Non-governmental organisations (NGOs) are being reassured their funding will not be affected if they are publicly critical of government legislation.
Some say they won't put their names to submissions critical of legislation, lest they lose their funding.
When the Auckland Domestic Violence and Disability Working Group made a submission on the Human Rights Amendment Bill to a parliamentary select committee on Tuesday, it said many of the groups it represents did not want to be named because they were worried about their funding.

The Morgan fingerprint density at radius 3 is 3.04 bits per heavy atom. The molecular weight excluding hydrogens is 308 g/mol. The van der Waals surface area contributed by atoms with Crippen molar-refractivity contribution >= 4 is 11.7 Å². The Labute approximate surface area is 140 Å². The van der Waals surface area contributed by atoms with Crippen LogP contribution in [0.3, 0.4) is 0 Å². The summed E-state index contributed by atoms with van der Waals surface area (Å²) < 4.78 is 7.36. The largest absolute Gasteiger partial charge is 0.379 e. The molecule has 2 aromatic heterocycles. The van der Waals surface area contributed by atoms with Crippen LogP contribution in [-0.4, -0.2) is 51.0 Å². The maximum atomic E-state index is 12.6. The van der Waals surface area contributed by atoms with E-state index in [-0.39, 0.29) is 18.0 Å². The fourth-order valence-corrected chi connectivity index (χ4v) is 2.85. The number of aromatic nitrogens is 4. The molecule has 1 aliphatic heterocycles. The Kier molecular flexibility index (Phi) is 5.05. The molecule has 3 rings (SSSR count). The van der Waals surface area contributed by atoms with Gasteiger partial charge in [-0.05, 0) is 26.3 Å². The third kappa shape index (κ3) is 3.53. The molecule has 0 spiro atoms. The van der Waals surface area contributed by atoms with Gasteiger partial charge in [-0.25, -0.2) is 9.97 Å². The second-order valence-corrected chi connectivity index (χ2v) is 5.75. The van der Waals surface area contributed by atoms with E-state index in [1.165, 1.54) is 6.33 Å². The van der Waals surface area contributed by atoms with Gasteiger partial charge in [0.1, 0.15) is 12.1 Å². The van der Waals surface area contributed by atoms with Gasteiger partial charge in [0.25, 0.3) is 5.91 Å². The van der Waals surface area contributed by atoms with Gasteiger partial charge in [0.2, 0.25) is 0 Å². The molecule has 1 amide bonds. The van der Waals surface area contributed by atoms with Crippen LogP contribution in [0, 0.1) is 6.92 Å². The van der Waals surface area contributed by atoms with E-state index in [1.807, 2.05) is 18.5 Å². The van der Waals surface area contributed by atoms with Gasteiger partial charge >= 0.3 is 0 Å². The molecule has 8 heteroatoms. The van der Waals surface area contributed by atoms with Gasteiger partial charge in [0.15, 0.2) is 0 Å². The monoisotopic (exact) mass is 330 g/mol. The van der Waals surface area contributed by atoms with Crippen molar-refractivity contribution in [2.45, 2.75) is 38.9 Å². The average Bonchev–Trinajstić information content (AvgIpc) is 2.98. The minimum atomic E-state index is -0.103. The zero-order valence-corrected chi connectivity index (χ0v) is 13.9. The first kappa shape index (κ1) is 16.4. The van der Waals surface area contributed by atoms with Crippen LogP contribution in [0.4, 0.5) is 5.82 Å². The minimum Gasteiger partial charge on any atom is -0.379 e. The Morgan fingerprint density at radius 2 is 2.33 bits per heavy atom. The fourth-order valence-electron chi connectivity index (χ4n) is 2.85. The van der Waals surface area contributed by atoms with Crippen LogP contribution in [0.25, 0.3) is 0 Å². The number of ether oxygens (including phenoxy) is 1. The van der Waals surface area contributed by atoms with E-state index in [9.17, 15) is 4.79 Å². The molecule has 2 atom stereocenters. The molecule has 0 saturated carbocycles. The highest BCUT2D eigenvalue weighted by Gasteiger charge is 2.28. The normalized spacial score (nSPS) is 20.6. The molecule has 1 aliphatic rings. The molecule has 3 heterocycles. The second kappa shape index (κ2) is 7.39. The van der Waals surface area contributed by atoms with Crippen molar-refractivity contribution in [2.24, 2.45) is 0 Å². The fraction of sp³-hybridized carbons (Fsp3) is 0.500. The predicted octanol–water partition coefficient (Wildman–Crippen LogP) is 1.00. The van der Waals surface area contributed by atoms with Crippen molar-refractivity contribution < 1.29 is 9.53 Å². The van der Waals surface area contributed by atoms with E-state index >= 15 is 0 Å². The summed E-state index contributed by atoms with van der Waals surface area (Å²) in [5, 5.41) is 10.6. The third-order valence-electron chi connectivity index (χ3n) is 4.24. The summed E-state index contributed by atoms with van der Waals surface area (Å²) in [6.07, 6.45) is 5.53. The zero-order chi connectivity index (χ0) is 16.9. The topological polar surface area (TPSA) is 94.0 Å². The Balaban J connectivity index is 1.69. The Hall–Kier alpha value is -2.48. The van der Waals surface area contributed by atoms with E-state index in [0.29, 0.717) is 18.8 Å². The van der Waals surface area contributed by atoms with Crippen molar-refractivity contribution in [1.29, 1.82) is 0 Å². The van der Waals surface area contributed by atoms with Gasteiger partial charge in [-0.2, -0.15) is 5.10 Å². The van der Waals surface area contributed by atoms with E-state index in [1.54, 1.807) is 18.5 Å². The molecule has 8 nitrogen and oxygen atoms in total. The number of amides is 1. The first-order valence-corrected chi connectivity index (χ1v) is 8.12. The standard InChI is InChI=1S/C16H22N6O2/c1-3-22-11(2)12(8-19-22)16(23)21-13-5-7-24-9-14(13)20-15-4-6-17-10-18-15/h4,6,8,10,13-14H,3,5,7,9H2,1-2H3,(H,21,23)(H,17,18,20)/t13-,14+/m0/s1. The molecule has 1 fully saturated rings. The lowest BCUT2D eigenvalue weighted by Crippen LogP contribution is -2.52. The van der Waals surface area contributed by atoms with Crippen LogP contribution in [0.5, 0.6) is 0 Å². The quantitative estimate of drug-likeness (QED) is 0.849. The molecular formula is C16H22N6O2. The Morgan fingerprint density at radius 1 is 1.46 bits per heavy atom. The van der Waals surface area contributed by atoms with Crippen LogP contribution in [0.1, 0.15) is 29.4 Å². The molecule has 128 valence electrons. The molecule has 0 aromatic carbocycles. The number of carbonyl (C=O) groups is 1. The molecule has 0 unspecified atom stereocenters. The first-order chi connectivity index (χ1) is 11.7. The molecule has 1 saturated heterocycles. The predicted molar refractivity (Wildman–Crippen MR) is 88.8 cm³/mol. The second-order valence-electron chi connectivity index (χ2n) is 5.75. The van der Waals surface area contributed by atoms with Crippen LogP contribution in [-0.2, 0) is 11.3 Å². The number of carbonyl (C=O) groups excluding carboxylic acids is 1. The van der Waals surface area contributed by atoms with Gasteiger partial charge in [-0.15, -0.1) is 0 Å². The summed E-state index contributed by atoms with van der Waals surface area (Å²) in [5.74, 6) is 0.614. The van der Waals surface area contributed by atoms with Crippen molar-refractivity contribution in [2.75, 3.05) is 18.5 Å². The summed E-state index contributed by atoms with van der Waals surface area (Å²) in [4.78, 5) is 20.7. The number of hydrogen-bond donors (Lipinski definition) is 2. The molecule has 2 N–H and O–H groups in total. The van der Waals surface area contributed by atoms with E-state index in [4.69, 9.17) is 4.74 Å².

Labour MP Maryan Street says she was stunned to hear that. "I found that really shocking," she says, "because this is not how we run this country. This is a human rights bill amendment that we are debating at the moment -a Human Rights Act amendment - and if people can't speak up on human rights in New Zealand, what can they speak up on?"
Ms Street says it mirrors the climate of fear in the public service.
But the Minister for the Community and Voluntary Sector, Jo Goodhew, says Labour is just playing politics. She says she she is concerned to hear the claims but is not sure why NGOs would feel that way.
"I think that the grant funding - well, I don't think, I absolutely know that the grant funding is independent of the government and deliberately set up so," Ms Goodhew says.